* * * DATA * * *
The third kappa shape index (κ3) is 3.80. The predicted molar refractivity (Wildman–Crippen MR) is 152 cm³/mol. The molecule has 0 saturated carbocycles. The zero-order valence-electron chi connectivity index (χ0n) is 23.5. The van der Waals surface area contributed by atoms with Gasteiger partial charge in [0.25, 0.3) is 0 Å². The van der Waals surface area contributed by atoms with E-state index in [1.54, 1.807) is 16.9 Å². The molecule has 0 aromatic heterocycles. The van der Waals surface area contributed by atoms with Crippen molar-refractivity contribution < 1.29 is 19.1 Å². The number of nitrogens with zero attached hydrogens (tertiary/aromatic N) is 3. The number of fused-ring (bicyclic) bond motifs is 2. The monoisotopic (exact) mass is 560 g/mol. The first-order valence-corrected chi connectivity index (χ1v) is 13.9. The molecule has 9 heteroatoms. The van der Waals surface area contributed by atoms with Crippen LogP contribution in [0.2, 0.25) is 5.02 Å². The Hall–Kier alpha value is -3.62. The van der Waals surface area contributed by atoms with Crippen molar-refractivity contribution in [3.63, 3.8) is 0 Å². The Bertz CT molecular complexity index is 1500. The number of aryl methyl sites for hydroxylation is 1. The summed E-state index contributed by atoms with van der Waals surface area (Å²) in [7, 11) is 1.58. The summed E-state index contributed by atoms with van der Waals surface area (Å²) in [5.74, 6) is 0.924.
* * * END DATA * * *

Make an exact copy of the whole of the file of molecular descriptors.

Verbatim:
The third kappa shape index (κ3) is 3.80. The predicted molar refractivity (Wildman–Crippen MR) is 152 cm³/mol. The molecule has 0 saturated carbocycles. The zero-order valence-electron chi connectivity index (χ0n) is 23.5. The van der Waals surface area contributed by atoms with Gasteiger partial charge in [0.25, 0.3) is 0 Å². The van der Waals surface area contributed by atoms with E-state index in [1.54, 1.807) is 16.9 Å². The molecule has 0 aromatic heterocycles. The van der Waals surface area contributed by atoms with Crippen molar-refractivity contribution < 1.29 is 19.1 Å². The number of nitrogens with zero attached hydrogens (tertiary/aromatic N) is 3. The number of fused-ring (bicyclic) bond motifs is 2. The monoisotopic (exact) mass is 560 g/mol. The first-order valence-corrected chi connectivity index (χ1v) is 13.9. The molecule has 9 heteroatoms. The van der Waals surface area contributed by atoms with Crippen LogP contribution in [0.2, 0.25) is 5.02 Å². The Hall–Kier alpha value is -3.62. The van der Waals surface area contributed by atoms with Crippen molar-refractivity contribution in [3.63, 3.8) is 0 Å². The Bertz CT molecular complexity index is 1500. The number of aryl methyl sites for hydroxylation is 1. The summed E-state index contributed by atoms with van der Waals surface area (Å²) in [7, 11) is 1.58. The summed E-state index contributed by atoms with van der Waals surface area (Å²) in [5.74, 6) is 0.924.